Hall CA, et al. 1986. Methionine synthetase activity of human lymphocytes both replete in and depleted of vitamin B12. J Lab Clin Med 108:325-31.

Tamura J, et al. 1999. Immunomodulation by vitamin B12: augmentation of CD8+ T lymphocytes and natural killer (NK) cell activityin vitamin B12-deficient patients by methyl-B12 tratment. Clin Exp Immunol 116:28-32.

Tang AM, et al. 1997. Low serum vitamin B-12 concentrations are associated with faster human immunodeficiency virus type 1 (HIV-1) disease progression. J Nutr 127:345-51.

Symptoms of deficiency

Other than anemia, the symptoms of B12 deficiency are rarely documented. Researchers involved in the gastrectomy study above took the uncommon step of doing an in-depth analysis of the symptoms of B12 deficiency. They found that lassitude (exhaustion), fatigability (tiring easily), chills (cold hands and feet), numbness in the extremeties (no feeling in arm, leg, foot), dizziness, glossitis (painful tongue), leukoplakia (white spots on the tongue) and erectile dysfunction were symptoms of B12 deficiency.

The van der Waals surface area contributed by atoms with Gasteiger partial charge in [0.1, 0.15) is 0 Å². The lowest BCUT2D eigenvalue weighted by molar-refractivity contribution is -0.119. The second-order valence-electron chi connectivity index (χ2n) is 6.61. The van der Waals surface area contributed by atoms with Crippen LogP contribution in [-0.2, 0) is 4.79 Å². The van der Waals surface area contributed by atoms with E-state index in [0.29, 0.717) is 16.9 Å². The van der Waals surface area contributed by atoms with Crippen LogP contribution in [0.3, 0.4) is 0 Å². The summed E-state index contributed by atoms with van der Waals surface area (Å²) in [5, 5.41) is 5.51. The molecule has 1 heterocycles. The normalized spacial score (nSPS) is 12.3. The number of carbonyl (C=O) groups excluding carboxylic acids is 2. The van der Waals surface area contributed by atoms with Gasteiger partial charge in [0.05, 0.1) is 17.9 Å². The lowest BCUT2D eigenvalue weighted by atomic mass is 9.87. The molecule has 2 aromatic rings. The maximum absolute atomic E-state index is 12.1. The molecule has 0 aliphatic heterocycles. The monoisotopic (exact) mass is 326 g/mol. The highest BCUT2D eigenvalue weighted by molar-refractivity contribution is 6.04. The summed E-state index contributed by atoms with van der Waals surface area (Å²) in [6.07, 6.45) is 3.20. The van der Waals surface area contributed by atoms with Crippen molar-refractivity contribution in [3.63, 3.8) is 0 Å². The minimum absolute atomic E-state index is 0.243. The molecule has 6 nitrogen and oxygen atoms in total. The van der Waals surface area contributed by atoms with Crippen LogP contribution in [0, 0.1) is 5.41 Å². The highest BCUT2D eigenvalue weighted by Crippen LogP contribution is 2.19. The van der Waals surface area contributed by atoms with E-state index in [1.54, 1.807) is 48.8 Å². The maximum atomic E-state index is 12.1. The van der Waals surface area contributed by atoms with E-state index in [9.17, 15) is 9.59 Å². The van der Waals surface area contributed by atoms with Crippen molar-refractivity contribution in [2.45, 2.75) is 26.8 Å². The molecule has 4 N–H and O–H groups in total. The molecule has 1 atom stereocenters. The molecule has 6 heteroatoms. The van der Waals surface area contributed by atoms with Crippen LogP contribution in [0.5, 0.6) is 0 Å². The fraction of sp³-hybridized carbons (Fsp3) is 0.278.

Although the body needs minute amounts of vitamin B12, Americans are not getting enough for general health, let alone optimal DNA and heart protection. H. Pylori infection, drugs, over-cooking meat, increased demand and other factors may be robbing us of this highly crucial vitamin. The mistaken belief that B12 has to be given by injection may be keeping people from getting the extra B12 they need. High amounts of the vitamin are not toxic; and may in fact be more beneficial than we currently know. Evidence is stacking up that amounts of vitamin B12 above and beyond the current recommended daily allowance may help protect nerves and protect us from cancer, infections and a host of other adverse conditions.